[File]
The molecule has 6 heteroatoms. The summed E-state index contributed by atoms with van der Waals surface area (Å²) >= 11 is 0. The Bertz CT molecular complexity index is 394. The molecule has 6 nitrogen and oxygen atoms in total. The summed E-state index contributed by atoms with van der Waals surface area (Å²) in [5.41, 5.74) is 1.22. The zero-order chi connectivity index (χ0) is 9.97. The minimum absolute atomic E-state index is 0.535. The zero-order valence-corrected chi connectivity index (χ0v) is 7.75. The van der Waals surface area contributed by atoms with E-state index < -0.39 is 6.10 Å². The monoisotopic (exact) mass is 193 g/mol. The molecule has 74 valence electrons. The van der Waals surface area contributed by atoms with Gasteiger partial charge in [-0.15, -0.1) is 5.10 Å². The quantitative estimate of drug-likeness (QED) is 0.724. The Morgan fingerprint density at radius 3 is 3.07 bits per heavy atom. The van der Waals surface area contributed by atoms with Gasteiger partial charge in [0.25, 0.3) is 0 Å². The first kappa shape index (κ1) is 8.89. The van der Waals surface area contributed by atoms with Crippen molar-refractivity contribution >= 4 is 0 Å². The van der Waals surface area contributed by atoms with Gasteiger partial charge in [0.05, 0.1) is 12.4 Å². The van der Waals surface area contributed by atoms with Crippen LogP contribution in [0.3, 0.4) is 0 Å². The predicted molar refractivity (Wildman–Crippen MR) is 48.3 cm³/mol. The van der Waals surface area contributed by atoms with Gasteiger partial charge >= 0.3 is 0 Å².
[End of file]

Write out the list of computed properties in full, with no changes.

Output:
The molecule has 6 heteroatoms. The summed E-state index contributed by atoms with van der Waals surface area (Å²) >= 11 is 0. The Bertz CT molecular complexity index is 394. The molecule has 6 nitrogen and oxygen atoms in total. The summed E-state index contributed by atoms with van der Waals surface area (Å²) in [5.41, 5.74) is 1.22. The zero-order chi connectivity index (χ0) is 9.97. The minimum absolute atomic E-state index is 0.535. The zero-order valence-corrected chi connectivity index (χ0v) is 7.75. The van der Waals surface area contributed by atoms with E-state index < -0.39 is 6.10 Å². The monoisotopic (exact) mass is 193 g/mol. The molecule has 74 valence electrons. The van der Waals surface area contributed by atoms with Gasteiger partial charge in [-0.15, -0.1) is 5.10 Å². The quantitative estimate of drug-likeness (QED) is 0.724. The Morgan fingerprint density at radius 3 is 3.07 bits per heavy atom. The van der Waals surface area contributed by atoms with Gasteiger partial charge in [0.25, 0.3) is 0 Å². The first kappa shape index (κ1) is 8.89. The van der Waals surface area contributed by atoms with Crippen molar-refractivity contribution >= 4 is 0 Å². The van der Waals surface area contributed by atoms with Gasteiger partial charge in [0.05, 0.1) is 12.4 Å². The van der Waals surface area contributed by atoms with Crippen LogP contribution in [0.3, 0.4) is 0 Å². The predicted molar refractivity (Wildman–Crippen MR) is 48.3 cm³/mol. The van der Waals surface area contributed by atoms with Gasteiger partial charge >= 0.3 is 0 Å².